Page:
You have had that nagging back pain for several years now and mentioned it to your primary care physician. In the past over the counter medications seemed to work, but lately it interferes with your golf game and ability to hike on vacation. You schedule an appointment to see your physician, hoping to get an MRI scan of your back and maybe a course of physical therapy to set you back on track. However, after what seems like an all too brief encounter, you are told you aren't getting any younger, ought to lose some weight and maybe you aren't taking the medications as suggested.
You are upset, feel "blown off" and no closer to a solution for your problem. What went wrong? You knew what you wanted going in to the visit, why did you come out empty handed?
Sound familiar? It should, as the Centers for Disease Control and Prevention report 902 million office visits each year, or about three visits per year for every person in the United States.
The Internet is loaded with advice about always taking a list of all of your medicines; recordings of all your home blood pressure readings and a list of questions. All good advice, but I think there is something much more fundamental that determines success or failure for your doctor visit.
Perceptions and Expectations
Herb Cohen, negotiator and author of "You can Negotiate Anything," points out that it is always the "How" -- or emotional content of an encounter -- that drives the "What," or facts of the event. Have you ever had an encounter at wok that raised your blood pressure and had steam pouring from your ears? You couldn't wait to get home and tell someone about your awful day. You drive on the freeway getting even more agitated as you re-live the event -- blow by blow. At dinner you pour out the injustice of the events only to have your partner or family give you a pathetic stare and remark, "That doesn't sound so bad." It was the "how" of the encounter. In other words, you had to be there. In brief, it was your perception of the event and what you "brought to the party," that led to your emotional response. And, so it is with physician-patient encounters.
The physician has an expectation of how they "should" be treated by the patient/family and how the patient "should" behave. The patient has similar preconceived beliefs about how the visit "should" go. "Shoulds" are dangerous! Albert Ellis, the founder of Rational Emotive Therapy remarked, "don't should upon yourself."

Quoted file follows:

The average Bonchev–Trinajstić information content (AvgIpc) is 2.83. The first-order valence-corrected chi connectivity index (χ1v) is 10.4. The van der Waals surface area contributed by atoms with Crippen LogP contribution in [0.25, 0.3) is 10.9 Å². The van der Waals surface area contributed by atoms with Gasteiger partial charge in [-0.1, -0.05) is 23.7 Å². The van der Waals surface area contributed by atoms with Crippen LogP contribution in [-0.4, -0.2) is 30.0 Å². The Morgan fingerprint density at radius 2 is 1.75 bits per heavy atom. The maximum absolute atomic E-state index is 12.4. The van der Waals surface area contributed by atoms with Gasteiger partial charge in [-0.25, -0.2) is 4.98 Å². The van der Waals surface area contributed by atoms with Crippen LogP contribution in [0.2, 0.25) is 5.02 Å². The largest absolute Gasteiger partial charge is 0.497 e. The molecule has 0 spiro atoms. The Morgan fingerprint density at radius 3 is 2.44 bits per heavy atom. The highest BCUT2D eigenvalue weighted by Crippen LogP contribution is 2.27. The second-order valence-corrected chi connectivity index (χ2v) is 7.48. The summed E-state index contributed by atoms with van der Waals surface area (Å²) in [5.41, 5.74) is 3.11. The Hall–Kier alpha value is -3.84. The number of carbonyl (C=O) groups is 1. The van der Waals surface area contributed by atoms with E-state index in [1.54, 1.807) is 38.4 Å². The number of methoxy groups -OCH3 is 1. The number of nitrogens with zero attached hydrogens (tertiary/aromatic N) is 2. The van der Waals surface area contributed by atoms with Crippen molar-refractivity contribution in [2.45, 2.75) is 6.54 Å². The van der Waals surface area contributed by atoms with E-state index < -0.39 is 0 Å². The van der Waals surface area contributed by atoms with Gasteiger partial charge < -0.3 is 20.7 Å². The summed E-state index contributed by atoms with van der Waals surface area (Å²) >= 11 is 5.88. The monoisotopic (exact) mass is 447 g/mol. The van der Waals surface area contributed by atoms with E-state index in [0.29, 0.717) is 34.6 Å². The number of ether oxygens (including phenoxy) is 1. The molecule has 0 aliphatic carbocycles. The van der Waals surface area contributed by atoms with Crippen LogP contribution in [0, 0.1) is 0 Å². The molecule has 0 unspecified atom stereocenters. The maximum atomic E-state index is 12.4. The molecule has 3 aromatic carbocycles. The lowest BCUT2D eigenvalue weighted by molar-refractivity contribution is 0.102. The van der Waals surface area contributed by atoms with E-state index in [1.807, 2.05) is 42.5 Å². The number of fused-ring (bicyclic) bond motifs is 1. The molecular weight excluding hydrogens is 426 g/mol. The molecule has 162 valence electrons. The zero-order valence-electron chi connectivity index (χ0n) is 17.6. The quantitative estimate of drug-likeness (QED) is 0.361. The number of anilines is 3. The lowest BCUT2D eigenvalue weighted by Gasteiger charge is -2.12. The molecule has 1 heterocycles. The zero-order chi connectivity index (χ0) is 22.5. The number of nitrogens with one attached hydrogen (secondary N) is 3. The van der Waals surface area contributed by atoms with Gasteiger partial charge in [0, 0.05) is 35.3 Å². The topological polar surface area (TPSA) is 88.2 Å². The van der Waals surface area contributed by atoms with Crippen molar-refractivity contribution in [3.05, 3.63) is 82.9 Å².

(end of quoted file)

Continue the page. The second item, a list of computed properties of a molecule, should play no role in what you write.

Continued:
Equally dangerous are unrealistic or unmet expectations that lead to stress, frustration and anger. The perfect patient experience is when the patient's expectations are recognized and are met by their physician.
Physician Patient Expectation Disparity ( PPED)
I like an expression coined in 1994 by the pediatrician, Dr. R. Sagall. He refers to the mismatch in physician/patient expectations. The patient enters the doctor's office with an expectation of what will happen and the eventual outcome. As a patient, when you go the doctor, do you expect to:
- Receive antibiotics for what your doctor may believe is a common cold?
- Receive testing for your symptoms as opposed to watchful waiting?
- Obtain total relief of your pain?
- See the same physician each time?
- Walk after you have had a stroke?
The list can be never ending and tailored to whatever problem you have on that particular visit. How to do we bridge this gap and teach patients to clearly express their expectations and physician's to "ask and listen?"
Physicians would love it if every patient could give a brief, clear history that gave them just the information necessary to make the diagnosis and prescribe the appropriate treatment. It might help if we asked every patient, "What do you expect from today's visit," or "At the end of your father's rehabilitation stay what do you hope he will be able to do for himself?" We would be able to quickly determine not only the nature of the expectation but whether it is realistic. As a patient or family member have you ever left an office visit or physician conference and felt:
- I should have...
- I didn't get what I needed...
- I am not respected...
- No one cares....
- Other patients are more important....
They all arise from the mismatch of expectations and the reality of what happens. So, what can you do to avoid this trap?
The Keys To Meeting Expectations
1. Ask yourself and tell your physician what you expect during that visit or hospitalization. This is not just a list of complaints, but what you would hope will be the final outcome.
2. Ask yourself, "Are these expectations realistic given the circumstances of the event? If I have symptoms of a typical cold , is it reasonable to expect antibiotics that won't really help?
3. If you are angry with the doctor or their staff, ask yourself "why?" If you are mad that you had to wait, ask whether you were "worked in" and if a wait is reasonable? Is there a patient with an unexpected serious problem who requires extra care- next time it could be you?
4. Focus on solutions not excuses. Frequently the patient or doctor are explaining why they couldn't do something rather than how to solve the problem.
5. Take someone with you if it is a complicated problem. They can take notes and be an extra set of ears to remember what was said.
6. Get copies of your lab work and MRI/CT scan reports. You can refer to them later to remember what was covered.
7. Accept responsibility for the problem. Are you expecting the physician to solve a problem that requires at least 50 percent effort on your part?
8. Recognize you and your doctor can only control the controllable and you cannot eliminate uncertainty from your life.
Here's to the expectation that your next visit will be a better one. Do you have any tips that you use to make the most of your doctor visits?